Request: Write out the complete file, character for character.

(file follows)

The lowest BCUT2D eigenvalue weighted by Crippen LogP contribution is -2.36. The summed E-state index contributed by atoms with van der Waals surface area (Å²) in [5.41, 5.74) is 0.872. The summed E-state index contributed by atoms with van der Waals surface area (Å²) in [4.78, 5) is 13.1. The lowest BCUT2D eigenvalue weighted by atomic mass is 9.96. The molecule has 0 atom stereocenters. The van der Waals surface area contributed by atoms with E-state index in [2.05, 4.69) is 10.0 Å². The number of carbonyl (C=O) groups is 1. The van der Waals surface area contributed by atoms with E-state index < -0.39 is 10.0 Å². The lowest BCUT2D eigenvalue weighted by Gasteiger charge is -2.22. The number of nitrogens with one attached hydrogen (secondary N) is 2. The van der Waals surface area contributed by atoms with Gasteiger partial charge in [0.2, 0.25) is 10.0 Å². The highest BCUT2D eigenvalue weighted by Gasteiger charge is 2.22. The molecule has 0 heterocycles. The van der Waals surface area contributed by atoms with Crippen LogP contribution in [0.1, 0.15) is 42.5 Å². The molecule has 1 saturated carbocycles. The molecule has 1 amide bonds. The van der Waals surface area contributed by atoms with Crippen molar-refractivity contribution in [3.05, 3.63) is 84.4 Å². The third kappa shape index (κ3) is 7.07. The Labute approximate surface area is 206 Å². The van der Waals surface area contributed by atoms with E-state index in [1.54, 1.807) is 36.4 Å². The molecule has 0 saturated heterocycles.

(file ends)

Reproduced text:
The lowest BCUT2D eigenvalue weighted by Crippen LogP contribution is -2.36. The summed E-state index contributed by atoms with van der Waals surface area (Å²) in [5.41, 5.74) is 0.872. The summed E-state index contributed by atoms with van der Waals surface area (Å²) in [4.78, 5) is 13.1. The lowest BCUT2D eigenvalue weighted by atomic mass is 9.96. The molecule has 0 atom stereocenters. The van der Waals surface area contributed by atoms with E-state index in [2.05, 4.69) is 10.0 Å². The number of carbonyl (C=O) groups is 1. The van der Waals surface area contributed by atoms with E-state index < -0.39 is 10.0 Å². The lowest BCUT2D eigenvalue weighted by Gasteiger charge is -2.22. The number of nitrogens with one attached hydrogen (secondary N) is 2. The van der Waals surface area contributed by atoms with Gasteiger partial charge in [0.2, 0.25) is 10.0 Å². The highest BCUT2D eigenvalue weighted by Gasteiger charge is 2.22. The molecule has 0 heterocycles. The van der Waals surface area contributed by atoms with Crippen LogP contribution in [0.1, 0.15) is 42.5 Å². The molecule has 1 saturated carbocycles. The molecule has 1 amide bonds. The van der Waals surface area contributed by atoms with Crippen molar-refractivity contribution in [3.05, 3.63) is 84.4 Å². The third kappa shape index (κ3) is 7.07. The Labute approximate surface area is 206 Å². The van der Waals surface area contributed by atoms with E-state index in [1.54, 1.807) is 36.4 Å². The molecule has 0 saturated heterocycles.